Sunday, December 27, 2009

Maybe the Last Post Before My Kickass 2010 Posts Begin

As I may have warned you, I am turning over a new leaf in 2010. No more Lazy Piglet. Hello, Get Some Shit Done Piglet, and the accompanying Amazing Shit Piglet Has Accomplished.

First New Year's Resolution: Take the impending Rose Bowl Loss In Stride. Gonna start out with an easy one. This one comes standard with all University of Oregon degrees.

Second New Year's Resolution: Go Back To South Beach. The South Beach Diet, that is. It worked in 2007, it has to doubly work in 2010, as I have gained back the 10 pounds I lost in 2007 and added another another 8 for ballast. Leafy green vegetables, here I come (a single tear drops as she finishes off the Christmas candy).

Third New Year's Resolution: Put Down Those Crutches And Walk! Those crutches being the two glasses of wine I have been drinking every night. I'm not sure that yoga and an evening knitting project will patch the personality hole that is my natural twitchiness, which wine serves such a valiant job in soothing, but I need to cure this without (much) chemical medication. The South Beach diet requires that I knock this off anyway, so here goes.

Fourth New Year's Resolution: Shut Off the Noise. Less input, more output. This means a media brown-out. There's just too much - radio, podcasts, TV, and all so easy to vegetate to. I will not go cold turkey - that wouldn't be being a good citizen or a good life scholar - but it does mean that I will have to do a better job of choosing what I spend my time on, and budgeting output time - both writing time and painting time. Remind me of this in March. My instincts are to cuddle up and be entertained. And that's not evil. Input just needs to be balanced with output.

Fifth New Year's Resolution: Be Awesome.

By September, if you remind me how close my accomplishments have come to meeting my own expectations, I will personally stab you.

Tuesday, December 15, 2009

Monday, December 07, 2009

Dog Lessons Part II

You know when someone says, "Living with [name here] has taught me patience," you know that [name here] is a pain in the ass.

Annie has taught me patience.

She won't relieve herself in the backyard when it rains, no matter how much it must hurt to hold it in (and she doesn't always succeed at holding it in). I might remind you here that we get 155 days of measurable precipitation a year.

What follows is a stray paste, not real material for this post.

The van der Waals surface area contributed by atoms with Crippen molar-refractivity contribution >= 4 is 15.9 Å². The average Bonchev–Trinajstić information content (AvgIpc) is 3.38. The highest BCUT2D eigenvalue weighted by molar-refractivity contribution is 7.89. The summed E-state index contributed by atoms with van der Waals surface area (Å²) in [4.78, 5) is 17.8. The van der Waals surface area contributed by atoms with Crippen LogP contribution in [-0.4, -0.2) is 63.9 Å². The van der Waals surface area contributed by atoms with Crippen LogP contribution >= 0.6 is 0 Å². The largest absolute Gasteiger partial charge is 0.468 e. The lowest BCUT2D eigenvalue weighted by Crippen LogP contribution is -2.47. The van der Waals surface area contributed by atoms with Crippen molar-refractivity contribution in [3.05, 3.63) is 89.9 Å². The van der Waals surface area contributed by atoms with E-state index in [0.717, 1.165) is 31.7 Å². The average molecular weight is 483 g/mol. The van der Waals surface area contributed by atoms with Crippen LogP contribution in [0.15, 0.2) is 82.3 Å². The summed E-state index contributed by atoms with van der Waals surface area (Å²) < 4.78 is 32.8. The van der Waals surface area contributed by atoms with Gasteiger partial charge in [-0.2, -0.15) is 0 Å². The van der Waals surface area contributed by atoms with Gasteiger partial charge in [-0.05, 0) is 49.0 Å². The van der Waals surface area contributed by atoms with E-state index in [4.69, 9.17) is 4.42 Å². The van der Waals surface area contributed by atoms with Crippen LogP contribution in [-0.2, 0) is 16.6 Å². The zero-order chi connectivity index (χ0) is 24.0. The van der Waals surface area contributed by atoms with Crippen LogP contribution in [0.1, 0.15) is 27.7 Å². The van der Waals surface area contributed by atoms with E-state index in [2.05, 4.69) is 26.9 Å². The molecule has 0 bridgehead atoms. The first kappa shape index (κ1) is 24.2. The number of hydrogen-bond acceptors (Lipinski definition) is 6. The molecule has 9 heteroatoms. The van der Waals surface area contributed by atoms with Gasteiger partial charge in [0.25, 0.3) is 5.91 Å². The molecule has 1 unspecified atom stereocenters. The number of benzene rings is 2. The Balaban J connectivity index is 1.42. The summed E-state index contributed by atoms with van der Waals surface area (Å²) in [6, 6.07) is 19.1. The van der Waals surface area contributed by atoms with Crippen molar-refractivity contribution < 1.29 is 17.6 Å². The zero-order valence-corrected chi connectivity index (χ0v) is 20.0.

She will pee on other people's lawns when it rains - no problem! - so I try to take her for a walk, but it hurts her to walk (arthritis), and one of our neighbors is a self-satisfied, velour-track-suit-wearing dog hater. We end up walking very slowly in odd dotted lines, kind of like a Family Circle cartoon read in slow motion.

She uses the furniture as her personal napkin and back scratcher, and has taught Scotty to do the same.

She spends all day in bed, getting up only for meals and treats and an occasional romp with Scotty.

In grooming jargon, she "blows" her coat twice a year, completely shedding and rebuilding her coat, top layer, undercoat, everything. To pet her during one of her shedding seasons is to get a handful of dog hair. Not her fault, but still.

Before her arthritis got bad, she would bolt at the first sign of an open door or open fence gate. To what purpose? Even if she could speak English, she would not be able to tell you, because I am pretty sure this is only one of the signs that she was dropped on her head as a puppy. For a dog who likes nothing more than spending the entire day in her fluffy bed, this behavior just does not compute. Yet, I have had to pick her up from the pound once, from the local water treatment plant once, and had to chase her down too often to remember.

But. Scotty likes her. It's fun to watch her outwit Scotty over toys and treats. And who else would put up with her? Besides, she's cute.

Saturday, November 28, 2009

Grammar Rant No. MCXXVI

Oh, Facebook, I hate you so.

Before you, I never knew how many of my friends and relatives were grammatically retarded. No, that's not fair. Let's call them Grammatically Apathetic.

A story: